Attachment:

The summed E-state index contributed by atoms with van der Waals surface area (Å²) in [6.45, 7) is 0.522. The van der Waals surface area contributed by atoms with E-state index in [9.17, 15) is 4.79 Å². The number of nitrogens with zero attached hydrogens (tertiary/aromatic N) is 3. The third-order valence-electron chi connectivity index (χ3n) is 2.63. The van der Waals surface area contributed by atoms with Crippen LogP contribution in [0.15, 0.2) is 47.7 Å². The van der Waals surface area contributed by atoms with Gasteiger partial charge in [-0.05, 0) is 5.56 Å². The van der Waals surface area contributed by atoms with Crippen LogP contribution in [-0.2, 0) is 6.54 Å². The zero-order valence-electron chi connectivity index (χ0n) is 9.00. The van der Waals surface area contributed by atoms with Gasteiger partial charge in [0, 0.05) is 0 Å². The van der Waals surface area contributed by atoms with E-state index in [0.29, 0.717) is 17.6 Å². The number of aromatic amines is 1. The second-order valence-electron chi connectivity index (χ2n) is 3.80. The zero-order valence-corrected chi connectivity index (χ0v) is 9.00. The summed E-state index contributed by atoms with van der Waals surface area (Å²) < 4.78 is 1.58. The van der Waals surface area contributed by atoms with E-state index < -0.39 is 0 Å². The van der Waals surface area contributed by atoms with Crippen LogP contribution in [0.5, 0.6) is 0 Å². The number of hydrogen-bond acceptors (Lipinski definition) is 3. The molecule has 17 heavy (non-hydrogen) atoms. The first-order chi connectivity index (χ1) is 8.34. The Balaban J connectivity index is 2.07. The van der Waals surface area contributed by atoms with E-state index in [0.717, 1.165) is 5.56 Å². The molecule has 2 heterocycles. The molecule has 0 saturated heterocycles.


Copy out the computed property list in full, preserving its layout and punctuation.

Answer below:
The summed E-state index contributed by atoms with van der Waals surface area (Å²) in [6.45, 7) is 0.522. The van der Waals surface area contributed by atoms with E-state index in [9.17, 15) is 4.79 Å². The number of nitrogens with zero attached hydrogens (tertiary/aromatic N) is 3. The third-order valence-electron chi connectivity index (χ3n) is 2.63. The van der Waals surface area contributed by atoms with Crippen LogP contribution in [0.15, 0.2) is 47.7 Å². The van der Waals surface area contributed by atoms with Gasteiger partial charge in [-0.05, 0) is 5.56 Å². The van der Waals surface area contributed by atoms with Crippen LogP contribution in [-0.2, 0) is 6.54 Å². The zero-order valence-electron chi connectivity index (χ0n) is 9.00. The van der Waals surface area contributed by atoms with Gasteiger partial charge in [0, 0.05) is 0 Å². The van der Waals surface area contributed by atoms with E-state index in [0.29, 0.717) is 17.6 Å². The number of aromatic amines is 1. The second-order valence-electron chi connectivity index (χ2n) is 3.80. The zero-order valence-corrected chi connectivity index (χ0v) is 9.00. The summed E-state index contributed by atoms with van der Waals surface area (Å²) < 4.78 is 1.58. The van der Waals surface area contributed by atoms with E-state index < -0.39 is 0 Å². The van der Waals surface area contributed by atoms with Crippen LogP contribution in [0.5, 0.6) is 0 Å². The number of hydrogen-bond acceptors (Lipinski definition) is 3. The molecule has 17 heavy (non-hydrogen) atoms. The first-order chi connectivity index (χ1) is 8.34. The Balaban J connectivity index is 2.07. The van der Waals surface area contributed by atoms with E-state index in [0.717, 1.165) is 5.56 Å². The molecule has 2 heterocycles. The molecule has 0 saturated heterocycles.